BRADENTON — A prep school owner is facing two more lawsuits from creditors, including a former head football coach who claims he’s owed more than $100,000 and was defamed.
Joseph M. Hammond filed a lawsuit that states Bradenton Preparatory Academy CEO Hendrik Lamprecht failed to repay $150,000 in loans that he made to the private for-profit school in 2007.
Hammond is also seeking unpaid salary and damages for reported defamation. He claims Lamprecht falsely blamed him for the school’s recently dismantled football team having ineligible players this school year.
Lamprecht could not immediately be reached for comment today.
Also this week a creditor sued Bradenton Preparatory Academy LLC, Lamprecht’s company that now runs the school — renamed The Prep — that opened in a leased storefront on Cortez Road.
School Annual Publishing Co., claims the school purchased $17,328 in goods on May 5, 2009 and has not paid for them. The publishing company, which according to its website sells supplies including yearbooks and calenders, is seeking payment plus interest and attorneys fees.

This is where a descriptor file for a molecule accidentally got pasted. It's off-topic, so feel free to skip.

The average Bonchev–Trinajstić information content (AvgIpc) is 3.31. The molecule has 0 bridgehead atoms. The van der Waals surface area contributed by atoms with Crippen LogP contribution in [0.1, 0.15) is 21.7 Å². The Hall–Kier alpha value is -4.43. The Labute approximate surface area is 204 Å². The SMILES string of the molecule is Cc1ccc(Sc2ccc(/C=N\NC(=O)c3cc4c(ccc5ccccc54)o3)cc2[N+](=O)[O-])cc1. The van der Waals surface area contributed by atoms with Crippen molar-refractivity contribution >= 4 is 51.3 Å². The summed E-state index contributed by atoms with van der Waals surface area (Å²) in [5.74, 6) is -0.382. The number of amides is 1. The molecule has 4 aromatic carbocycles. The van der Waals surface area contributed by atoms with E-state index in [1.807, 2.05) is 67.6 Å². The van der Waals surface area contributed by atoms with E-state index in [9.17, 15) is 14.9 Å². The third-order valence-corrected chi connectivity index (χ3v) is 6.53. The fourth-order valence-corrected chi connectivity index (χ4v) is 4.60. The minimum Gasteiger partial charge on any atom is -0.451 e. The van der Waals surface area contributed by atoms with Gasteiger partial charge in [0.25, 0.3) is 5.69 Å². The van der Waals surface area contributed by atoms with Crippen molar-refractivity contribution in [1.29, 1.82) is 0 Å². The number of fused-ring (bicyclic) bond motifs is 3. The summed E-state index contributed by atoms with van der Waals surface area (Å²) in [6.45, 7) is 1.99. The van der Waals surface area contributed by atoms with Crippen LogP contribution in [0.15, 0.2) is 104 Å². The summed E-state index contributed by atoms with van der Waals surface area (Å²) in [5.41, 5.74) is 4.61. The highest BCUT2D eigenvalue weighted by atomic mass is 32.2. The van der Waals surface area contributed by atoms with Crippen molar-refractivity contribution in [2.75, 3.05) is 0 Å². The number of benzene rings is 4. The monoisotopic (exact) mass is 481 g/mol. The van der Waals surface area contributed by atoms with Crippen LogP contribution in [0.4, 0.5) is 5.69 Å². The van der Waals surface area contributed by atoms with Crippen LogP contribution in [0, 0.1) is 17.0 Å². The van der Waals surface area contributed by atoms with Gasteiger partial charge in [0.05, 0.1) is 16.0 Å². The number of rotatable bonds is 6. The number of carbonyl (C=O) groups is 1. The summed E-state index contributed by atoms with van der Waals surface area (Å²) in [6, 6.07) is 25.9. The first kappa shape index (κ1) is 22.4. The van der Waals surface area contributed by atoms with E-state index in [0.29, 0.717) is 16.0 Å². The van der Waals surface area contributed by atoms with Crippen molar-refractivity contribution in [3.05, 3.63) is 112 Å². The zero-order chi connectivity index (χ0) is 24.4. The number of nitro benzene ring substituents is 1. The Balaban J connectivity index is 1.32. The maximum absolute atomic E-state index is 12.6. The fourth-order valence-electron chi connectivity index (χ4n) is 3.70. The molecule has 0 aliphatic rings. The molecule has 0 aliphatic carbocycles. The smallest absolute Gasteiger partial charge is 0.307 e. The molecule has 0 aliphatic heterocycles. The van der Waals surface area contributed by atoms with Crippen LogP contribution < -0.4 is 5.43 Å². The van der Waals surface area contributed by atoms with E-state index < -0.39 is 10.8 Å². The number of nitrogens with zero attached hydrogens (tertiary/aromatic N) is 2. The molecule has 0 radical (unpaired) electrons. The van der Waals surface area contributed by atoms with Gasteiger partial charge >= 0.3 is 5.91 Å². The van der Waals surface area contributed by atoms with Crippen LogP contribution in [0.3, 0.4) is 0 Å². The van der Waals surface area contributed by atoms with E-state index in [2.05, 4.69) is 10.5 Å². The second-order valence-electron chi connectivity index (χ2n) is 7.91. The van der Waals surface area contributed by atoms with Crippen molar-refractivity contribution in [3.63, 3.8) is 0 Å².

Hammond’s 12-page suit, filed Wednesday at the Manatee County Courthouse, also mentions that builder and former Manatee County Commissioner Stan Stephens privately loaned the school $120,000 through a stock purchase agreement.
Stephens, president of Manasota Commercial Construction in Sarasota, could not be immediately reached for comment.
The stock agreement also shows Lamprecht paid $1 for a 73 percent ownership stake in the school. He was to assume all assets and liabilities, including Hammond’s loan.
In 2007, Hammond lent the school $100,000, according to a promissory note included in the lawsuit. He was originally scheduled to be repaid in three installments, earning 7.5 percent interest.
Under Lamprecht’s purchase agreement, Hammond was to be paid $150,000 in 12 equal monthly installments.
Also under the agreement, because Hammond also held the title of director of sports academies, he was to be paid a $90,000 annual salary and $85,000 in bonus money.
The lawsuits add to the school’s legal and financial problems, which include:
- Losing its west Bradenton campus to foreclosure.
- More than $1.1 million in IRS tax liens.
- Former teachers planning to sue over allegations they are owed tens of thousands of dollars in back pay.
- Several creditors filing suits over unpaid bills.
- Two leased vehicles repossessed by lenders.
- State education officials threatening to suspend the school’s eligibility for public scholarship money.
- The school’s new Cortez Road location not having a permit to hold classes.